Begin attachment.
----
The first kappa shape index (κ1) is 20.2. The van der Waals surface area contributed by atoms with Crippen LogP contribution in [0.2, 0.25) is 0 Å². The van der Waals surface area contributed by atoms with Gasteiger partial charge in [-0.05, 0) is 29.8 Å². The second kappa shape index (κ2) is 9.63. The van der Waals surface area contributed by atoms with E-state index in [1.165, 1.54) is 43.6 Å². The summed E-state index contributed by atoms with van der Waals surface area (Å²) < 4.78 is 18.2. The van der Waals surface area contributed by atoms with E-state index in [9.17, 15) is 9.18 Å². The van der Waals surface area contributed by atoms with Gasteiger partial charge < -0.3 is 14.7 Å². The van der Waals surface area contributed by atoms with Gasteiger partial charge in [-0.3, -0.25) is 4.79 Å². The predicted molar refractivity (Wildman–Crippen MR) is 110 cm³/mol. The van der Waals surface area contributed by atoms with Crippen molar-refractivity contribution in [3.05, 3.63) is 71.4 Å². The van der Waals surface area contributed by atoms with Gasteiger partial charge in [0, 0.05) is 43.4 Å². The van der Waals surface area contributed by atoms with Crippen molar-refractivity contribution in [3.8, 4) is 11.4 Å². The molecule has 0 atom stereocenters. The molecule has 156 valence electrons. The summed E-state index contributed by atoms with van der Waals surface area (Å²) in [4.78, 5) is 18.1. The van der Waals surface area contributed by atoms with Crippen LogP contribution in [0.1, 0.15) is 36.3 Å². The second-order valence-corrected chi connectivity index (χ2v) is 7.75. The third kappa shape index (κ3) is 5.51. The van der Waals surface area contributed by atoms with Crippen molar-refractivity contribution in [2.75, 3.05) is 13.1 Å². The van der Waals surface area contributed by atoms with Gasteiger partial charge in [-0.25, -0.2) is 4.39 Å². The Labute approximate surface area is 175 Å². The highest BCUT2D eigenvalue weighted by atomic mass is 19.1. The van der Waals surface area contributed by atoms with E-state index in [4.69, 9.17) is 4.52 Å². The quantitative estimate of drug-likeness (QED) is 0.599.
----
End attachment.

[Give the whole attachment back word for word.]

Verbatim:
The first kappa shape index (κ1) is 20.2. The van der Waals surface area contributed by atoms with Crippen LogP contribution in [0.2, 0.25) is 0 Å². The van der Waals surface area contributed by atoms with Gasteiger partial charge in [-0.05, 0) is 29.8 Å². The second kappa shape index (κ2) is 9.63. The van der Waals surface area contributed by atoms with E-state index in [1.165, 1.54) is 43.6 Å². The summed E-state index contributed by atoms with van der Waals surface area (Å²) < 4.78 is 18.2. The van der Waals surface area contributed by atoms with E-state index in [9.17, 15) is 9.18 Å². The van der Waals surface area contributed by atoms with Gasteiger partial charge < -0.3 is 14.7 Å². The van der Waals surface area contributed by atoms with Gasteiger partial charge in [-0.3, -0.25) is 4.79 Å². The predicted molar refractivity (Wildman–Crippen MR) is 110 cm³/mol. The van der Waals surface area contributed by atoms with Crippen molar-refractivity contribution in [3.05, 3.63) is 71.4 Å². The van der Waals surface area contributed by atoms with Gasteiger partial charge in [0, 0.05) is 43.4 Å². The van der Waals surface area contributed by atoms with Crippen molar-refractivity contribution in [3.8, 4) is 11.4 Å². The molecule has 0 atom stereocenters. The molecule has 156 valence electrons. The summed E-state index contributed by atoms with van der Waals surface area (Å²) in [4.78, 5) is 18.1. The van der Waals surface area contributed by atoms with Crippen LogP contribution in [0.1, 0.15) is 36.3 Å². The second-order valence-corrected chi connectivity index (χ2v) is 7.75. The third kappa shape index (κ3) is 5.51. The van der Waals surface area contributed by atoms with Crippen molar-refractivity contribution in [2.75, 3.05) is 13.1 Å². The van der Waals surface area contributed by atoms with Gasteiger partial charge in [-0.25, -0.2) is 4.39 Å². The Labute approximate surface area is 175 Å². The highest BCUT2D eigenvalue weighted by atomic mass is 19.1. The van der Waals surface area contributed by atoms with E-state index in [4.69, 9.17) is 4.52 Å². The quantitative estimate of drug-likeness (QED) is 0.599.